I am moving on to the next prompt in Writing in the Margins. Syria continues to be in my heart and prayers, and I am following the developments in the Middle East with much greater awareness. My heart and prayers go out to the people of Turkey as they face the disaster of a bombing at a peace rally.
The next invitation in Writing in the Margins:
Watch Makoto Fujimura create painting from the biblical text:
How does his process of illumination inform your margins?
After seeing images of war-torn Syria, there was something healing to me about seeing the beautiful art of Makoto Fujimuro and something comfortable and familiar about his voice and vision. I’ve been pondering something that he said in the above video: “Art is always transgressive, and we need to transgress in love. We have a language to celebrate waywardness but we do not have a cultural language to bring people back home.”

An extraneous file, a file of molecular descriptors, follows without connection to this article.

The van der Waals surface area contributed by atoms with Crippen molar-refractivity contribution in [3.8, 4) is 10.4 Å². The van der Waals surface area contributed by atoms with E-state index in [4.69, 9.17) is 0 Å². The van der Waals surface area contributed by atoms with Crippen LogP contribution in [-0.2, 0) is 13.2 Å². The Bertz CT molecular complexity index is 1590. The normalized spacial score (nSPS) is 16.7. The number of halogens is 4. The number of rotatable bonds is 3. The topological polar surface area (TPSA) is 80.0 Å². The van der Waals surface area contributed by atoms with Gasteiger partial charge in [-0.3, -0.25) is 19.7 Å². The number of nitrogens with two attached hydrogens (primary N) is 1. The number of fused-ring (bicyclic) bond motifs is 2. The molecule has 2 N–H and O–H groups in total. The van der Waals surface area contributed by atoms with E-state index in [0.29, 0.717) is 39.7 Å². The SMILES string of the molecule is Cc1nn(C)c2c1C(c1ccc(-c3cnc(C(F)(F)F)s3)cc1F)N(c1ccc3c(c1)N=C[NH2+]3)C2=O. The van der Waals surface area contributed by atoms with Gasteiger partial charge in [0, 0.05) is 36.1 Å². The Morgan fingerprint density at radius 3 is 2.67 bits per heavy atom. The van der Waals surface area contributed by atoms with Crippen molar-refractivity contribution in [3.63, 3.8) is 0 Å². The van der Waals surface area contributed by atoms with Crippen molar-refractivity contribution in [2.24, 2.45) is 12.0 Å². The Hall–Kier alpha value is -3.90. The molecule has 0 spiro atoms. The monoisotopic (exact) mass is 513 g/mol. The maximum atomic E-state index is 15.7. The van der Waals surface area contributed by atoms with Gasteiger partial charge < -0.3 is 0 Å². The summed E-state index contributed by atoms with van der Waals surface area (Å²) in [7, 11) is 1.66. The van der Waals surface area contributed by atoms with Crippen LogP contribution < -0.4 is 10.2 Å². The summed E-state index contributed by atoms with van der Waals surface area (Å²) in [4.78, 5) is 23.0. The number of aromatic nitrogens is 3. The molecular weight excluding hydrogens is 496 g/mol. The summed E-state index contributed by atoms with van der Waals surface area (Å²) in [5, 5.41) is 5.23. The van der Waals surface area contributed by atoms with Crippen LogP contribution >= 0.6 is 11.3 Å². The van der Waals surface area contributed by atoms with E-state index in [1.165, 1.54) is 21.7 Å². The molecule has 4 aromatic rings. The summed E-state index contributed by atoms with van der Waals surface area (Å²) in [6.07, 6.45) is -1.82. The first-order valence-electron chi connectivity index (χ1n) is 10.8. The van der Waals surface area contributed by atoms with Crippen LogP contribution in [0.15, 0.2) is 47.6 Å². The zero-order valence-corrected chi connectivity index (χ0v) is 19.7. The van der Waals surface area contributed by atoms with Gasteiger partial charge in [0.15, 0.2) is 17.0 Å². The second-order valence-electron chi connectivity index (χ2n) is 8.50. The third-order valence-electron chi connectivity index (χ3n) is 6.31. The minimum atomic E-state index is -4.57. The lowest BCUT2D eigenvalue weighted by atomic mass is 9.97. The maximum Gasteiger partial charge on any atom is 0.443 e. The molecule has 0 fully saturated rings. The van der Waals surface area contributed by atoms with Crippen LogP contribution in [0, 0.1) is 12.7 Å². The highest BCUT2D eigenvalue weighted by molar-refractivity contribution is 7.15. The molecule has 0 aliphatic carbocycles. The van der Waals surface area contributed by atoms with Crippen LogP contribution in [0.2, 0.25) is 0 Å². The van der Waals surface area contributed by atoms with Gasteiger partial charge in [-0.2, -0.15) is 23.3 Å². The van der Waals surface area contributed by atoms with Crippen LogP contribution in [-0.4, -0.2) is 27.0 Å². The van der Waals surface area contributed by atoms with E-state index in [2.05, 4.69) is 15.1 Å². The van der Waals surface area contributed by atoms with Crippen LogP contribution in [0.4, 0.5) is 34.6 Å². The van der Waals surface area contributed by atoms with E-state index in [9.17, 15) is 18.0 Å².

For me this quote brought to mind the story of the Prodigal Son and also a brief reflection on what it means to be “Home in God.”
- where there’s always someone happy to see you;
- like reconnecting with a forever friend when you can pick up just where you left off no matter how much time has passed;
- feeling free to let your guard down and be completely yourself;
- where you are known and loved;
- a place of forgiveness, where friendship is more important than any mistake we might make;
- a comfortable, familiar feeling;
- a place of rest, security, and restoration;
- warmth and light.
Ultimately, home is hospitality and it is the heart of God’s love. My favorite words from the story of the Prodigal son: “While he was still a long way off, his father saw him and felt compassion and ran and embraced him and kissed him.” Though we are a long way off, God is running toward us. When we feel the warmth of God’s loving embrace, the response is simply to offer others the same kind of love that meets us right where we are.